He throws a bit of a fit, I love all the English slang in this although I wasn’t always 100% sure what he was saying, but after talking to Elizabeth he calms down and apologizes. Unfortunately, to make things even worse-a giant storm stops him from being able to leave, there’s no room for him at the local inn, and he has to stay on a loft in the barn.
Yes, he joins the Bennet family for dinner and her cousins keep thinking he’s Jesus, lol (not in a sacrilegious way, but a way that kid’s make connections). This is the one that has the serious bonehead Mr. Collins, but is a story of bad first impressions and trying to set them right again. A hilarious and fun tale, I particularly love Elizabeth’s retorts, oooh Mr. Darcy…
The Season for Friendly Meetings by Anngela Schroeder
This story takes place in the Regency era and takes place in the same time as the first story-the Christmas after Mr. Bingley came and left. Mrs. Bennet is unhappy and when an opportunity comes for Jane and Elizabeth to visit York and be in the presence of eligible young men-she sends them off to stay with the Longs, Mrs. Bennet’s sister.
There the girls attend a ball and their cousins hear some not so happy things about Mr. Wickham. She also meets Colonel Fitzwilliam, who talks to her and starts to raise some serious questions about the truth of Wickham.
If that’s not enough Darcy and Bingley are headed to the same party! Whoo, it’s going to be some type of party!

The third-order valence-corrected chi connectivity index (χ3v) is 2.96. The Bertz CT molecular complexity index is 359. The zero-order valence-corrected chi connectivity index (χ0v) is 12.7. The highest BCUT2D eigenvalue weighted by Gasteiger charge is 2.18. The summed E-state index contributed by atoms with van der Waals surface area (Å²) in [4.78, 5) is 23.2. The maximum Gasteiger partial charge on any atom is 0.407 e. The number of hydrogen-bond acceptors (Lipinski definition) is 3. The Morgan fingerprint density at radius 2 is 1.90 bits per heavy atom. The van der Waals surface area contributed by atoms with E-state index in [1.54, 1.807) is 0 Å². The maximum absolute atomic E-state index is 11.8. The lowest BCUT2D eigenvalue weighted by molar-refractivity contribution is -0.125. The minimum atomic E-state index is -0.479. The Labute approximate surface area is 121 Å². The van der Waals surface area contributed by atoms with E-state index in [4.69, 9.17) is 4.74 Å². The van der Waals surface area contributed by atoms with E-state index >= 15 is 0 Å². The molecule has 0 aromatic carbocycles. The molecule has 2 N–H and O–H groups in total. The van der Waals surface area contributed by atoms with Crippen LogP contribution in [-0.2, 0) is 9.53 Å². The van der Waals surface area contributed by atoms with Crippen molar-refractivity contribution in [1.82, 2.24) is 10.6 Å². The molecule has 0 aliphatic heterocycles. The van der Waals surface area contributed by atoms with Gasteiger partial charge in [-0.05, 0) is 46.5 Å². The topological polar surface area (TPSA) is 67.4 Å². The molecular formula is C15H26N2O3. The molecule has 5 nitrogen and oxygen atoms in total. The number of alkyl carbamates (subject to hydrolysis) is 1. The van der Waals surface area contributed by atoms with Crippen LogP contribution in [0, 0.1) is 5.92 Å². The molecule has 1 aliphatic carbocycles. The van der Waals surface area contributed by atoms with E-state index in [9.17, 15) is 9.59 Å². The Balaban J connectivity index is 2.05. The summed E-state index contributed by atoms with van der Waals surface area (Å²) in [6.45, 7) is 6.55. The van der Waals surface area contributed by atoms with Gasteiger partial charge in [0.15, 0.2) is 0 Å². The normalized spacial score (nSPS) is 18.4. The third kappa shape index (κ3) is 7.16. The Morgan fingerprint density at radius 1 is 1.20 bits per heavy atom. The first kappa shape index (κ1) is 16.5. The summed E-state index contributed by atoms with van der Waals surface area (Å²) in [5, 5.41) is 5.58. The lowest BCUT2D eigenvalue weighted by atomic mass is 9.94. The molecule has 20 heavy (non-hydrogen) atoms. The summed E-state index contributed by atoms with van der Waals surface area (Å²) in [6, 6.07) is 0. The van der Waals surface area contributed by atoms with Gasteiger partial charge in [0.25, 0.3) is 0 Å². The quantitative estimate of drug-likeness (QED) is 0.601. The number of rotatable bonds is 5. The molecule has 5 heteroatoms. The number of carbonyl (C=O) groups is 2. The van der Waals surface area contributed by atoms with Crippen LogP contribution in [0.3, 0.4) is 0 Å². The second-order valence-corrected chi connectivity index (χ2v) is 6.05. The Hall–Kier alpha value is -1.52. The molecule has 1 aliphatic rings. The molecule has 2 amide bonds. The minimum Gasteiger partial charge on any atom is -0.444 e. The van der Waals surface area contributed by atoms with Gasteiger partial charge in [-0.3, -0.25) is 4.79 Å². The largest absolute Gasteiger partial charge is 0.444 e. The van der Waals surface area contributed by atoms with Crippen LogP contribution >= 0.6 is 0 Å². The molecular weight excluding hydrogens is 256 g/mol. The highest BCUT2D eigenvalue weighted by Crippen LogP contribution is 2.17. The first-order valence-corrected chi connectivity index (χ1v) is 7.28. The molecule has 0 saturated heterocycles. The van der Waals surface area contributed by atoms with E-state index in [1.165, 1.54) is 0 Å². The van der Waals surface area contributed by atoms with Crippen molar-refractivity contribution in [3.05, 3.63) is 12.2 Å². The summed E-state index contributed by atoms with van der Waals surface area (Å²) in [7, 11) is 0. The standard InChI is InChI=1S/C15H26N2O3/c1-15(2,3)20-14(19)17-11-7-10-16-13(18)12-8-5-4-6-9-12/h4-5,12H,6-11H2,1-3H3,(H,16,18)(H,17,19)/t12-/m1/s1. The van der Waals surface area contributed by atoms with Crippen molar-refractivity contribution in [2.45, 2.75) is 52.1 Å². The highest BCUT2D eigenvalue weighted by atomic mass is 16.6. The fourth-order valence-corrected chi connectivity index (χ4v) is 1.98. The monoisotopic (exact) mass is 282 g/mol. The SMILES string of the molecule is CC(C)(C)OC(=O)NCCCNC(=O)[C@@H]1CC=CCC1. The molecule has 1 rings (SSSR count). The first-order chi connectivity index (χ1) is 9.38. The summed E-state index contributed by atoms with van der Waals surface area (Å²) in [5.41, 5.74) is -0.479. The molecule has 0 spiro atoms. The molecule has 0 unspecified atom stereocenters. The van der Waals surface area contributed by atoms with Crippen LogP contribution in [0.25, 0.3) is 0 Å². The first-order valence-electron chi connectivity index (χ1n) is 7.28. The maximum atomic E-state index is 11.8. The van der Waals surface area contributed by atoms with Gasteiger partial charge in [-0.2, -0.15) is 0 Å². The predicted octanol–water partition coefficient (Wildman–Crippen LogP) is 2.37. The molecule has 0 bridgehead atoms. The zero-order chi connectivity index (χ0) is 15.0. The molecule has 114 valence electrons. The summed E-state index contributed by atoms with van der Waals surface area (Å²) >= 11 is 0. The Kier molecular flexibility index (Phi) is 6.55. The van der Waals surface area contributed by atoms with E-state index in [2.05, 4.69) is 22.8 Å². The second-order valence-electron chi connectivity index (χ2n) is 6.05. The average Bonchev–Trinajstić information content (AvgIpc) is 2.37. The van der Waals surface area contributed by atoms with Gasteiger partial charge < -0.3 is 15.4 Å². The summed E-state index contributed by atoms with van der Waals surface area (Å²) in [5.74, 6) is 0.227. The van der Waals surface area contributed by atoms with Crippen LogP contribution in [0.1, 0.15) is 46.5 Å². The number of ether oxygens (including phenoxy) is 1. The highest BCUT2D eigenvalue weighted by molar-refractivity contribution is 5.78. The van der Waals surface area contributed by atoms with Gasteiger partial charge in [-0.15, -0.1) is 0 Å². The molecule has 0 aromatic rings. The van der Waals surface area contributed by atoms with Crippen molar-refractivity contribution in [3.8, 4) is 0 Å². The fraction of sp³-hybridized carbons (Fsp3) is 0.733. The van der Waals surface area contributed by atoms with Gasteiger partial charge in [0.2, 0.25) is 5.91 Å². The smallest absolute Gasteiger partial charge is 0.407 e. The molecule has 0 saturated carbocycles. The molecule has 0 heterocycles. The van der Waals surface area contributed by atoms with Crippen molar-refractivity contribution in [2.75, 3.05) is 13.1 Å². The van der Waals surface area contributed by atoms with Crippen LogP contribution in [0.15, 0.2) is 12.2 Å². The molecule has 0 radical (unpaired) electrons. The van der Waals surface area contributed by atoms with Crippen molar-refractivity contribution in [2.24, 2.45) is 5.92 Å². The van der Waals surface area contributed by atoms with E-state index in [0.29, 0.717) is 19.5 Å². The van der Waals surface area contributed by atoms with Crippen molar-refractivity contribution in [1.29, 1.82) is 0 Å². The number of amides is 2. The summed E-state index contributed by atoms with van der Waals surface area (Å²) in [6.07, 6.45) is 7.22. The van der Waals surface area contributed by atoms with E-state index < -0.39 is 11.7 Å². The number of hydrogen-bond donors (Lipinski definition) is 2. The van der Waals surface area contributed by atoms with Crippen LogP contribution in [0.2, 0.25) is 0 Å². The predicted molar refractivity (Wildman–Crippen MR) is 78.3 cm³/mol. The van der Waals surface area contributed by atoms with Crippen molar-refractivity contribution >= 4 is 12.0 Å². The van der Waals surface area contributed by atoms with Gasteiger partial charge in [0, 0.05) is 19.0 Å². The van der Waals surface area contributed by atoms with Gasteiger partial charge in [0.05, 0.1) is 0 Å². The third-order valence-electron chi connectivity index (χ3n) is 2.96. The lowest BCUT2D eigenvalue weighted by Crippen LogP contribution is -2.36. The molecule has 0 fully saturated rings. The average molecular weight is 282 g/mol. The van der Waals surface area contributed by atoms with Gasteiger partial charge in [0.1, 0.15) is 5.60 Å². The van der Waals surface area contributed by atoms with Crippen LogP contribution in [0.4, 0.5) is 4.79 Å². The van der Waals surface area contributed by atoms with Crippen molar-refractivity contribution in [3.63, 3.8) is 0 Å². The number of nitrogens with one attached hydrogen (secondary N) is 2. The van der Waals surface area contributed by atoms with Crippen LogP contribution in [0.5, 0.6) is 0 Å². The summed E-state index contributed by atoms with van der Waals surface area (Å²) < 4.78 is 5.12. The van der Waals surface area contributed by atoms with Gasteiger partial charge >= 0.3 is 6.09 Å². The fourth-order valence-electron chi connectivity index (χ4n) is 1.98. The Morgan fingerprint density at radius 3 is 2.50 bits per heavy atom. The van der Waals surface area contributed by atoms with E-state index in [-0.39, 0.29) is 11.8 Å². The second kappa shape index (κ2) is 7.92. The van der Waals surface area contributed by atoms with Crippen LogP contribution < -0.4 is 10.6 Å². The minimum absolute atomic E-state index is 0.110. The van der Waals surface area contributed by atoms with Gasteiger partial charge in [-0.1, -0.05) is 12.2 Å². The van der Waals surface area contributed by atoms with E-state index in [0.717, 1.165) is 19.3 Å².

This was another cute story and it brought up a lot of points that Elizabeth and we overlook in Wickham when we first meet him as we are still smarting from Darcy’s remark about being “tolerable”. I loved it! Plus Colonel Fitzwilliam as a matchmaker?
Darcy and Elizabeth have only been married a month and are having Christmas with the Fitzwilliam family. Colonel, his older brother, along with his mother and father are all attending.
Along with them we have a Miss Wheeler and two Miss Becheems. Colonel Fitzwilliam is interested in Miss Wheeler, and Elizabeth is trying to help him and her get together.
But that has to take a backseat to some other Christmas shenanigans, as Captain Watson comes interested in Colonel Fitzwilliam’s brother’s wife and they have another guest who the Earl is trying to swing with.
They don’t want that happening in their home, and the evening becomes an unhappy game of musical chairs to outwit these couples.
I LOVED this and it is going to become a yearly tradition for me. And if that isn’t enough to get you interested, all proceeds from buying the book go to benefit Chawton Great House in Hampshire, former manor house of Jane Austen’s brother Edward Austen Knight and now the Centre for the Study of Early Women’s Writing, 1600-1830.
This has been the best Christmas gift so far!
At first I was sad that I didn’t get this review out when I wanted to, but then I realized that not posting on Friday lead the next post to be on December 16th, which is none other than Jane Austen’s birthday!